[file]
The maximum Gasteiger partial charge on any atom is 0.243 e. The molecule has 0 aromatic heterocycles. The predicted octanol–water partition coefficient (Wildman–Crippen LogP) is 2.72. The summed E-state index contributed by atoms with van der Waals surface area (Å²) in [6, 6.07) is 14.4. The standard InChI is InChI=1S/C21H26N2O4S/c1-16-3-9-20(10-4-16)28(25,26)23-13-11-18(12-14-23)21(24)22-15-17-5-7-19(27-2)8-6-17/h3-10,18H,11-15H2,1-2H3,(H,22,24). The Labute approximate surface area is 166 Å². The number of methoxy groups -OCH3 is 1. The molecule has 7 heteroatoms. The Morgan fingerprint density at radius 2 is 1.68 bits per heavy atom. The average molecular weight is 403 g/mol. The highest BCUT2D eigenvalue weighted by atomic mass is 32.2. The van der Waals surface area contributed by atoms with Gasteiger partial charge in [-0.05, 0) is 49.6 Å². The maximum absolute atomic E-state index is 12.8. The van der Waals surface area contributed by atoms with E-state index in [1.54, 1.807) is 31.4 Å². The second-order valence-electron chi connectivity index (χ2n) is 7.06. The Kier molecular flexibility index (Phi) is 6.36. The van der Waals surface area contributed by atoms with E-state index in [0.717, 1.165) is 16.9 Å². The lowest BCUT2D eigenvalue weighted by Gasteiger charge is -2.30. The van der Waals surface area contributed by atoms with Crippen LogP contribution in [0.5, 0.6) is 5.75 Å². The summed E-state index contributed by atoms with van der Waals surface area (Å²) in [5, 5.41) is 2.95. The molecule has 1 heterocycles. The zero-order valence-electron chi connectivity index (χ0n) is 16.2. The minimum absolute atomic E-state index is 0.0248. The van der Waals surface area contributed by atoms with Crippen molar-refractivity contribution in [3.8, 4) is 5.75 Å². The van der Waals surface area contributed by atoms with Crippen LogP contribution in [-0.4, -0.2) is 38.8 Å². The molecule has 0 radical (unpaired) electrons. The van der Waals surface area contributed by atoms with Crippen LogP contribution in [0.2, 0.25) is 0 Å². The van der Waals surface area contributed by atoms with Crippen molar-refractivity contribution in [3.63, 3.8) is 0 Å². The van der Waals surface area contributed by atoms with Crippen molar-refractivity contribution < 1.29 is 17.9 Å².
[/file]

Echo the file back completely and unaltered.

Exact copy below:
The maximum Gasteiger partial charge on any atom is 0.243 e. The molecule has 0 aromatic heterocycles. The predicted octanol–water partition coefficient (Wildman–Crippen LogP) is 2.72. The summed E-state index contributed by atoms with van der Waals surface area (Å²) in [6, 6.07) is 14.4. The standard InChI is InChI=1S/C21H26N2O4S/c1-16-3-9-20(10-4-16)28(25,26)23-13-11-18(12-14-23)21(24)22-15-17-5-7-19(27-2)8-6-17/h3-10,18H,11-15H2,1-2H3,(H,22,24). The Labute approximate surface area is 166 Å². The number of methoxy groups -OCH3 is 1. The molecule has 7 heteroatoms. The Morgan fingerprint density at radius 2 is 1.68 bits per heavy atom. The average molecular weight is 403 g/mol. The highest BCUT2D eigenvalue weighted by atomic mass is 32.2. The van der Waals surface area contributed by atoms with Gasteiger partial charge in [-0.05, 0) is 49.6 Å². The maximum absolute atomic E-state index is 12.8. The van der Waals surface area contributed by atoms with E-state index in [1.54, 1.807) is 31.4 Å². The second-order valence-electron chi connectivity index (χ2n) is 7.06. The Kier molecular flexibility index (Phi) is 6.36. The van der Waals surface area contributed by atoms with E-state index in [0.717, 1.165) is 16.9 Å². The lowest BCUT2D eigenvalue weighted by Gasteiger charge is -2.30. The van der Waals surface area contributed by atoms with Crippen LogP contribution in [0.5, 0.6) is 5.75 Å². The summed E-state index contributed by atoms with van der Waals surface area (Å²) in [5, 5.41) is 2.95. The molecule has 1 heterocycles. The zero-order valence-electron chi connectivity index (χ0n) is 16.2. The minimum absolute atomic E-state index is 0.0248. The van der Waals surface area contributed by atoms with Crippen molar-refractivity contribution in [3.8, 4) is 5.75 Å². The van der Waals surface area contributed by atoms with Crippen LogP contribution in [-0.4, -0.2) is 38.8 Å². The molecule has 0 radical (unpaired) electrons. The van der Waals surface area contributed by atoms with Crippen LogP contribution in [0.2, 0.25) is 0 Å². The van der Waals surface area contributed by atoms with Crippen molar-refractivity contribution in [3.63, 3.8) is 0 Å². The van der Waals surface area contributed by atoms with Crippen molar-refractivity contribution < 1.29 is 17.9 Å².